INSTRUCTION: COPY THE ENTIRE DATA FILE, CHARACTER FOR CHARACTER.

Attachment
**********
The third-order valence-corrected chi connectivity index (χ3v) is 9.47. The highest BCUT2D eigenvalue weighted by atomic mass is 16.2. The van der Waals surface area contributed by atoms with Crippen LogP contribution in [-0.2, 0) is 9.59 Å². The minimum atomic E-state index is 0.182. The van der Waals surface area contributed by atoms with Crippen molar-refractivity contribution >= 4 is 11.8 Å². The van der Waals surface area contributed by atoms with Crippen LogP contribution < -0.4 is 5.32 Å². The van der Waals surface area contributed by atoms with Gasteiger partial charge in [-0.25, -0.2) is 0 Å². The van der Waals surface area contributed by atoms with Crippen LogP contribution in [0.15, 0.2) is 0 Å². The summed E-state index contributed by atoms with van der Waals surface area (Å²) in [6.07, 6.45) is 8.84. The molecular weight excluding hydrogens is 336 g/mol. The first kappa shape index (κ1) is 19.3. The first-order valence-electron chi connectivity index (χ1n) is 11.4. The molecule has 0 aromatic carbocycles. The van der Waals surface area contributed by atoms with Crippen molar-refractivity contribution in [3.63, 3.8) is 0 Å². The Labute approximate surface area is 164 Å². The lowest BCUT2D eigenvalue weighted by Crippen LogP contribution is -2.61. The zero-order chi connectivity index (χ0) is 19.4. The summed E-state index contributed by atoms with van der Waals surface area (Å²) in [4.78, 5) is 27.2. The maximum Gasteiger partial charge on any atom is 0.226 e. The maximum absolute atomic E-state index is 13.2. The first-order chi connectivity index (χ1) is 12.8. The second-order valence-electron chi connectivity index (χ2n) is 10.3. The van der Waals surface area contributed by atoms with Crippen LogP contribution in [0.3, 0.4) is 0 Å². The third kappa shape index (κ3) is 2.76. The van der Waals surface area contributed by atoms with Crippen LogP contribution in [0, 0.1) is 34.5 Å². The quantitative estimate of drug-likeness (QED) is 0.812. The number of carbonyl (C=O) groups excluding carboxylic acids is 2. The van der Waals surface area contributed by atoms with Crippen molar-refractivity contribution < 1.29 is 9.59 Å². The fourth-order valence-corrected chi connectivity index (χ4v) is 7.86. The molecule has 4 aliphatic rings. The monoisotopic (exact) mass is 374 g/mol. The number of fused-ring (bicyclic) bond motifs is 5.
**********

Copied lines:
The third-order valence-corrected chi connectivity index (χ3v) is 9.47. The highest BCUT2D eigenvalue weighted by atomic mass is 16.2. The van der Waals surface area contributed by atoms with Crippen LogP contribution in [-0.2, 0) is 9.59 Å². The minimum atomic E-state index is 0.182. The van der Waals surface area contributed by atoms with Crippen molar-refractivity contribution >= 4 is 11.8 Å². The van der Waals surface area contributed by atoms with Crippen LogP contribution < -0.4 is 5.32 Å². The van der Waals surface area contributed by atoms with Gasteiger partial charge in [-0.25, -0.2) is 0 Å². The van der Waals surface area contributed by atoms with Crippen LogP contribution in [0.15, 0.2) is 0 Å². The summed E-state index contributed by atoms with van der Waals surface area (Å²) in [6.07, 6.45) is 8.84. The molecular weight excluding hydrogens is 336 g/mol. The first kappa shape index (κ1) is 19.3. The first-order valence-electron chi connectivity index (χ1n) is 11.4. The molecule has 0 aromatic carbocycles. The van der Waals surface area contributed by atoms with Crippen molar-refractivity contribution in [3.63, 3.8) is 0 Å². The Labute approximate surface area is 164 Å². The lowest BCUT2D eigenvalue weighted by Crippen LogP contribution is -2.61. The zero-order chi connectivity index (χ0) is 19.4. The summed E-state index contributed by atoms with van der Waals surface area (Å²) in [4.78, 5) is 27.2. The maximum Gasteiger partial charge on any atom is 0.226 e. The maximum absolute atomic E-state index is 13.2. The first-order chi connectivity index (χ1) is 12.8. The second-order valence-electron chi connectivity index (χ2n) is 10.3. The van der Waals surface area contributed by atoms with Crippen LogP contribution in [0.3, 0.4) is 0 Å². The third kappa shape index (κ3) is 2.76. The van der Waals surface area contributed by atoms with Crippen LogP contribution in [0, 0.1) is 34.5 Å². The quantitative estimate of drug-likeness (QED) is 0.812. The number of carbonyl (C=O) groups excluding carboxylic acids is 2. The van der Waals surface area contributed by atoms with Crippen molar-refractivity contribution < 1.29 is 9.59 Å². The fourth-order valence-corrected chi connectivity index (χ4v) is 7.86. The molecule has 4 aliphatic rings. The monoisotopic (exact) mass is 374 g/mol. The number of fused-ring (bicyclic) bond motifs is 5.